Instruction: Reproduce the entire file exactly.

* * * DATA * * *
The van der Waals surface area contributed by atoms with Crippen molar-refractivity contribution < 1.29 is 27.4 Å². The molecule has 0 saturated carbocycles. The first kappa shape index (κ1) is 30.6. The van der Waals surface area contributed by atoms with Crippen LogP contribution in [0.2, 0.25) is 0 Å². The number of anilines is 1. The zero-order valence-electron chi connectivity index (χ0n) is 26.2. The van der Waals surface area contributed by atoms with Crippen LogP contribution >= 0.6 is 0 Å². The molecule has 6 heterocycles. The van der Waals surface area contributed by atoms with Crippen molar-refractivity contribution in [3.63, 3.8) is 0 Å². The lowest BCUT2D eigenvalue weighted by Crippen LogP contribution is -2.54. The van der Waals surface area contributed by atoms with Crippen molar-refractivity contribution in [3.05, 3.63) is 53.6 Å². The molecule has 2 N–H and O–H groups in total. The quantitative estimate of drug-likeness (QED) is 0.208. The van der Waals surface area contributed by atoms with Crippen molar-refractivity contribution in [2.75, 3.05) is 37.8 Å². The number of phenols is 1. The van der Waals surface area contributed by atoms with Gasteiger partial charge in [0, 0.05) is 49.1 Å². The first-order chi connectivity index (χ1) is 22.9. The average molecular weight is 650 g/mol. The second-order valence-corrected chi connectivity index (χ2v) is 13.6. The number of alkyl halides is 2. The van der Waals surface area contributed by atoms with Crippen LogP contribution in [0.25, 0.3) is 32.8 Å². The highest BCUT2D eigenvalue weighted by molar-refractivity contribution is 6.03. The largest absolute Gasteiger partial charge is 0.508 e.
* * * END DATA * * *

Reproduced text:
The van der Waals surface area contributed by atoms with Crippen molar-refractivity contribution < 1.29 is 27.4 Å². The molecule has 0 saturated carbocycles. The first kappa shape index (κ1) is 30.6. The van der Waals surface area contributed by atoms with Crippen LogP contribution in [0.2, 0.25) is 0 Å². The number of anilines is 1. The zero-order valence-electron chi connectivity index (χ0n) is 26.2. The van der Waals surface area contributed by atoms with Crippen LogP contribution >= 0.6 is 0 Å². The molecule has 6 heterocycles. The van der Waals surface area contributed by atoms with Crippen molar-refractivity contribution in [3.63, 3.8) is 0 Å². The lowest BCUT2D eigenvalue weighted by Crippen LogP contribution is -2.54. The van der Waals surface area contributed by atoms with Crippen molar-refractivity contribution in [3.05, 3.63) is 53.6 Å². The molecule has 2 N–H and O–H groups in total. The quantitative estimate of drug-likeness (QED) is 0.208. The van der Waals surface area contributed by atoms with Crippen molar-refractivity contribution in [2.75, 3.05) is 37.8 Å². The number of phenols is 1. The van der Waals surface area contributed by atoms with Gasteiger partial charge in [0, 0.05) is 49.1 Å². The first-order chi connectivity index (χ1) is 22.9. The average molecular weight is 650 g/mol. The second-order valence-corrected chi connectivity index (χ2v) is 13.6. The number of alkyl halides is 2. The van der Waals surface area contributed by atoms with Crippen LogP contribution in [0.25, 0.3) is 32.8 Å². The highest BCUT2D eigenvalue weighted by molar-refractivity contribution is 6.03. The largest absolute Gasteiger partial charge is 0.508 e.